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NEW YORK ( TheStreet) -- Don't fight the Federal Reserve. That was Jim Cramer's lesson for his "Mad Money" TV show viewers Monday. He told investors that sometimes the macroeconomic picture matters more than the results of individual stocks. Cramer said today's market's rally was a classic lesson in the tug-of-war between the microeconomic "realists," who analyze the results of individual companies, versus the macroeconomic "impressionists," who look at the world in a more abstract manner. Sometimes the realists are in charge, noted Cramer, but other times, like today, the abstract data such as industrial gains in China or a positive manufacturing number here at home are all that's needed for a healthy rally. That's why Cramer said he learned a long time ago to never fight the Fed. If the central bank is working hard to spur manufacturing or strengthen the banks, eventually it will succeed, and the last place an investor wants to be is on the wrong side of that trade. The banks, oils, copper, aluminum and materials stocks are all on the Fed's radar, said Cramer, and those are the stocks that were lifted most by Monday's macro news. There is no right or wrong when it comes to whether the micro or macro picture matters more over the long term, Cramer concluded, but at least for today the abstract macro picture was the one to which the markets paid more attention.
New Quarter, New IdeasIn football, quarterbacks are known to flow through a process known as the "check down," where they scan all of their receivers looking for the best opportunities to pass the ball. Now that the third quarter is behind us, Cramer said he's doing his own check down to see where the best investing opportunities are. Starting off in the Dow, Cramer said Home Depot ( HD), a stock he owns for his charitable trust,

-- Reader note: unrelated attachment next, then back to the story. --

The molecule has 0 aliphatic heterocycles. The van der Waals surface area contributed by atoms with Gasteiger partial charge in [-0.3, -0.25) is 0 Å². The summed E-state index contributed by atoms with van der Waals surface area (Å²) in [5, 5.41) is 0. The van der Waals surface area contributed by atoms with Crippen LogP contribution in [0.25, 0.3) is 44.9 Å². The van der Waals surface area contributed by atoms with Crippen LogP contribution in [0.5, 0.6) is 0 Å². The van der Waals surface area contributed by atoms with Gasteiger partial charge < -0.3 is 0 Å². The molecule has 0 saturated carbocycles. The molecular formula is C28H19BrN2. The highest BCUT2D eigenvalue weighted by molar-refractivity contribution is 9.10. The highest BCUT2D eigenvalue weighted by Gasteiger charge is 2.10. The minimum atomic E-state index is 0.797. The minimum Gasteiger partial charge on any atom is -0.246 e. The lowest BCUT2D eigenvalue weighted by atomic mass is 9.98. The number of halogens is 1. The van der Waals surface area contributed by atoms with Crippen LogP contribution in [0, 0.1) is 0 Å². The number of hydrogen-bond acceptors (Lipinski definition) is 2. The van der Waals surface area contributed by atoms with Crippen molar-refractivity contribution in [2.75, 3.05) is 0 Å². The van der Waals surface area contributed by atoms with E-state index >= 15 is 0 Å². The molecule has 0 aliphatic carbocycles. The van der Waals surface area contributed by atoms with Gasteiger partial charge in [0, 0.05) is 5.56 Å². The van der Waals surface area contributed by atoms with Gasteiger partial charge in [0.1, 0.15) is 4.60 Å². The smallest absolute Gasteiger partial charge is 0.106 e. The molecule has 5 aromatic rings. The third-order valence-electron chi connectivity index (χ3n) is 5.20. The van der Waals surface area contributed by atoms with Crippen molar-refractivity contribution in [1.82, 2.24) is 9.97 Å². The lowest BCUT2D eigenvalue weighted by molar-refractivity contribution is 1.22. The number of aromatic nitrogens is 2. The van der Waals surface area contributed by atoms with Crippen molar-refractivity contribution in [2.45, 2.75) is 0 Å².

In the losing column, there's Intel ( INTC), down 15% in the third quarter, but there's no bull case to be made with that stock or with Hewlett-Packard ( HPQ), another Dow laggard. Over on the S&P 500, Cramer said there are lots of hot stocks including Sprint Nextel ( S) and Tesoro ( TSO), but those stocks also need big pullbacks to be investable. Monster Beverage ( MNST) is intriguing, he said, but energy drinks are a tricky category. That's why Cramer chose next to look for sectors that have been left behind, particularly the transports. He immediately said no to the airlines and the trucking companies after FedEx ( FDX) gave such poor guidance, which left him with the rails, a sector that doesn't compete with itself, doesn't have European exposure and was been hit hard by falling coal demand. Cramer said he chose Union Pacific ( UNP) as his favorite rail, as it transports the cheaper coal that does well as natural gas prices rise. He said utilities need to restock their coal, which is good news for Union Pacific, and most of the west agricultural demand is already priced into the stock. Cramer said that investors don't always have the pass the ball, they can choose to keep it in cash instead, but hopefully this "check down" sheds some light on how to find some new ideas for the new quarter.
A Bouncing Reborn Yahoo!Cramer offered a heartfelt congratulations to Yahoo! ( YHOO) CEO Marissa Mayer on the birth of her baby boy this week and also on the rebirth of her other baby, Yahoo!. He said this ailing Internet giant is now finally worth buying again. After years of a flatlined stock price and a revolving door in the CEO suite, Cramer said Mayer may finally be the one to unlock the tremendous value that's hidden inside the company. He said Mayer's choice for CFO, Ken Goldman of Fortinet ( FTNT) proves that Mayer is serious about returning value to shareholders. So what's the real value hidden inside Yahoo!? Cramer said the company's remaining stake in the Chinese Alibaba is worth at least $5.8 billion, while its Yahoo Japan assets can add on another $4.77 billion. Add that total to the $5.84 per share of cash the company has on hand and Yahoo! is already valued at $14.84 a share, leaving its core U.S. businesses, including mail, sports, finance, Flickr and more, valued at just $1 per share.
Cramer said that Yahoo!'s core business is worth at least $7.17 a share, taking the total value up to $22 a share. He said with Mayer at the helm, it's easy to think the stock will begin to move once the company reports on Oct. 22 and outlines more of its plans. Companies cannot execute a turnaround plan, or any plan, without a solid CEO, Cramer concluded, and Yahoo! finally has one.